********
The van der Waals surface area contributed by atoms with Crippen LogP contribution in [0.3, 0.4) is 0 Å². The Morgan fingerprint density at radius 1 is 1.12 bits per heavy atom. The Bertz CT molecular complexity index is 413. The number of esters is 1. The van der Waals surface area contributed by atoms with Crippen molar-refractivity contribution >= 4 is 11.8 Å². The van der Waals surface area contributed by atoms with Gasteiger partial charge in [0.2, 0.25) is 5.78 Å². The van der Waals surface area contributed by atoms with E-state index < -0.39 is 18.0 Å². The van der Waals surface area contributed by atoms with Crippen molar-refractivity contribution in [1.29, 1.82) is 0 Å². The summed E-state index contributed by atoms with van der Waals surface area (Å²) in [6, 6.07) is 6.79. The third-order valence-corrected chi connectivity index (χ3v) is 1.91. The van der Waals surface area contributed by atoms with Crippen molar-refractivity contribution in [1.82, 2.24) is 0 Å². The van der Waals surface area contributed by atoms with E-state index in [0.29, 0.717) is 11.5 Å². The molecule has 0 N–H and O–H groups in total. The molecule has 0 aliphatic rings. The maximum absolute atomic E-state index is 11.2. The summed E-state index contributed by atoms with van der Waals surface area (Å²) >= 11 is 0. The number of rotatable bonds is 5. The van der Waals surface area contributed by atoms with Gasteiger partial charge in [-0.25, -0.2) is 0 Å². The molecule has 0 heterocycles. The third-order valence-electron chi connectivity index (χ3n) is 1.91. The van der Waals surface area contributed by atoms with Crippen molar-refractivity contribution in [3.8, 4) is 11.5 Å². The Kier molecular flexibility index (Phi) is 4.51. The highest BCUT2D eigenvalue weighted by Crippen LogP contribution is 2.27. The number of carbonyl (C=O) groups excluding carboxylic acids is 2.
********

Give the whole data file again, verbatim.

The van der Waals surface area contributed by atoms with Crippen LogP contribution in [0.3, 0.4) is 0 Å². The Morgan fingerprint density at radius 1 is 1.12 bits per heavy atom. The Bertz CT molecular complexity index is 413. The number of esters is 1. The van der Waals surface area contributed by atoms with Crippen molar-refractivity contribution >= 4 is 11.8 Å². The van der Waals surface area contributed by atoms with Gasteiger partial charge in [0.2, 0.25) is 5.78 Å². The van der Waals surface area contributed by atoms with E-state index < -0.39 is 18.0 Å². The van der Waals surface area contributed by atoms with Crippen molar-refractivity contribution in [1.29, 1.82) is 0 Å². The summed E-state index contributed by atoms with van der Waals surface area (Å²) in [6, 6.07) is 6.79. The third-order valence-corrected chi connectivity index (χ3v) is 1.91. The van der Waals surface area contributed by atoms with Crippen molar-refractivity contribution in [1.82, 2.24) is 0 Å². The van der Waals surface area contributed by atoms with E-state index in [0.29, 0.717) is 11.5 Å². The molecule has 0 N–H and O–H groups in total. The molecule has 0 aliphatic rings. The maximum absolute atomic E-state index is 11.2. The summed E-state index contributed by atoms with van der Waals surface area (Å²) >= 11 is 0. The number of rotatable bonds is 5. The van der Waals surface area contributed by atoms with Gasteiger partial charge in [-0.25, -0.2) is 0 Å². The molecule has 0 heterocycles. The third-order valence-electron chi connectivity index (χ3n) is 1.91. The van der Waals surface area contributed by atoms with Crippen molar-refractivity contribution in [3.8, 4) is 11.5 Å². The Kier molecular flexibility index (Phi) is 4.51. The highest BCUT2D eigenvalue weighted by Crippen LogP contribution is 2.27. The number of carbonyl (C=O) groups excluding carboxylic acids is 2.